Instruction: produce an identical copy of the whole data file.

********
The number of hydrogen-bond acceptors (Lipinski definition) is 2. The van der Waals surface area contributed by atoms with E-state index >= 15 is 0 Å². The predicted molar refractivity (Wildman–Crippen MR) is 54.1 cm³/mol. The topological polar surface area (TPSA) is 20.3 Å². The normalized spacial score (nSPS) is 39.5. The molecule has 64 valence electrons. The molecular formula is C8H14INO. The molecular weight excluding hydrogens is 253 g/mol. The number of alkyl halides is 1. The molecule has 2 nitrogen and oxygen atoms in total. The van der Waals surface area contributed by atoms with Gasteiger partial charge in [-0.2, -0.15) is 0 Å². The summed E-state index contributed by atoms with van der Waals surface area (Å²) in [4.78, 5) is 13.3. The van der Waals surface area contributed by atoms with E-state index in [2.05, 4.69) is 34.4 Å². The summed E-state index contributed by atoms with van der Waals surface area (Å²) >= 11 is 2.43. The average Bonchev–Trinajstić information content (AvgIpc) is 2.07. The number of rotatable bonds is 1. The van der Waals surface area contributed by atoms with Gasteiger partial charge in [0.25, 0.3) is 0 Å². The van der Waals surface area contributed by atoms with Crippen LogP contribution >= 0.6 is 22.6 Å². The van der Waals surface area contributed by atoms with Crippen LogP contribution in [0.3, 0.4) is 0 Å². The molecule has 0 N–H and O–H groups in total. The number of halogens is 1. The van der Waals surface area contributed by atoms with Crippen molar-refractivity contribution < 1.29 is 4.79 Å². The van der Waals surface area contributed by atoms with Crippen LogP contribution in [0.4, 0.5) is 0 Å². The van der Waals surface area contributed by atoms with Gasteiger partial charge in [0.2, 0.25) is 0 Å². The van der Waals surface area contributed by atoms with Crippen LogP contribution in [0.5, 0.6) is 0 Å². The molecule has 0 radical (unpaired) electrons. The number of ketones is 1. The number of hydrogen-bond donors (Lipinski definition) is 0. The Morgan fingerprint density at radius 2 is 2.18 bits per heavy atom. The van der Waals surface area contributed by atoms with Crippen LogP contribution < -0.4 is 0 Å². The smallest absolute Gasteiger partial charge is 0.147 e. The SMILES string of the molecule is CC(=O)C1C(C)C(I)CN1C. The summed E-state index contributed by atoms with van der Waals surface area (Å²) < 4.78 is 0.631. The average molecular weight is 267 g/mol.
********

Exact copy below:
The number of hydrogen-bond acceptors (Lipinski definition) is 2. The van der Waals surface area contributed by atoms with E-state index >= 15 is 0 Å². The predicted molar refractivity (Wildman–Crippen MR) is 54.1 cm³/mol. The topological polar surface area (TPSA) is 20.3 Å². The normalized spacial score (nSPS) is 39.5. The molecule has 64 valence electrons. The molecular formula is C8H14INO. The molecular weight excluding hydrogens is 253 g/mol. The number of alkyl halides is 1. The molecule has 2 nitrogen and oxygen atoms in total. The van der Waals surface area contributed by atoms with Gasteiger partial charge in [-0.2, -0.15) is 0 Å². The summed E-state index contributed by atoms with van der Waals surface area (Å²) in [4.78, 5) is 13.3. The van der Waals surface area contributed by atoms with E-state index in [2.05, 4.69) is 34.4 Å². The summed E-state index contributed by atoms with van der Waals surface area (Å²) >= 11 is 2.43. The average Bonchev–Trinajstić information content (AvgIpc) is 2.07. The number of rotatable bonds is 1. The van der Waals surface area contributed by atoms with Gasteiger partial charge in [0.25, 0.3) is 0 Å². The van der Waals surface area contributed by atoms with Crippen LogP contribution >= 0.6 is 22.6 Å². The van der Waals surface area contributed by atoms with Crippen LogP contribution in [0.3, 0.4) is 0 Å². The molecule has 0 N–H and O–H groups in total. The number of halogens is 1. The van der Waals surface area contributed by atoms with Crippen molar-refractivity contribution < 1.29 is 4.79 Å². The van der Waals surface area contributed by atoms with Crippen LogP contribution in [0.4, 0.5) is 0 Å². The van der Waals surface area contributed by atoms with Gasteiger partial charge in [0.2, 0.25) is 0 Å². The van der Waals surface area contributed by atoms with Crippen LogP contribution in [0.5, 0.6) is 0 Å². The molecule has 0 radical (unpaired) electrons. The number of ketones is 1. The number of hydrogen-bond donors (Lipinski definition) is 0. The Morgan fingerprint density at radius 2 is 2.18 bits per heavy atom. The van der Waals surface area contributed by atoms with Crippen LogP contribution < -0.4 is 0 Å². The smallest absolute Gasteiger partial charge is 0.147 e. The SMILES string of the molecule is CC(=O)C1C(C)C(I)CN1C. The summed E-state index contributed by atoms with van der Waals surface area (Å²) < 4.78 is 0.631. The average molecular weight is 267 g/mol.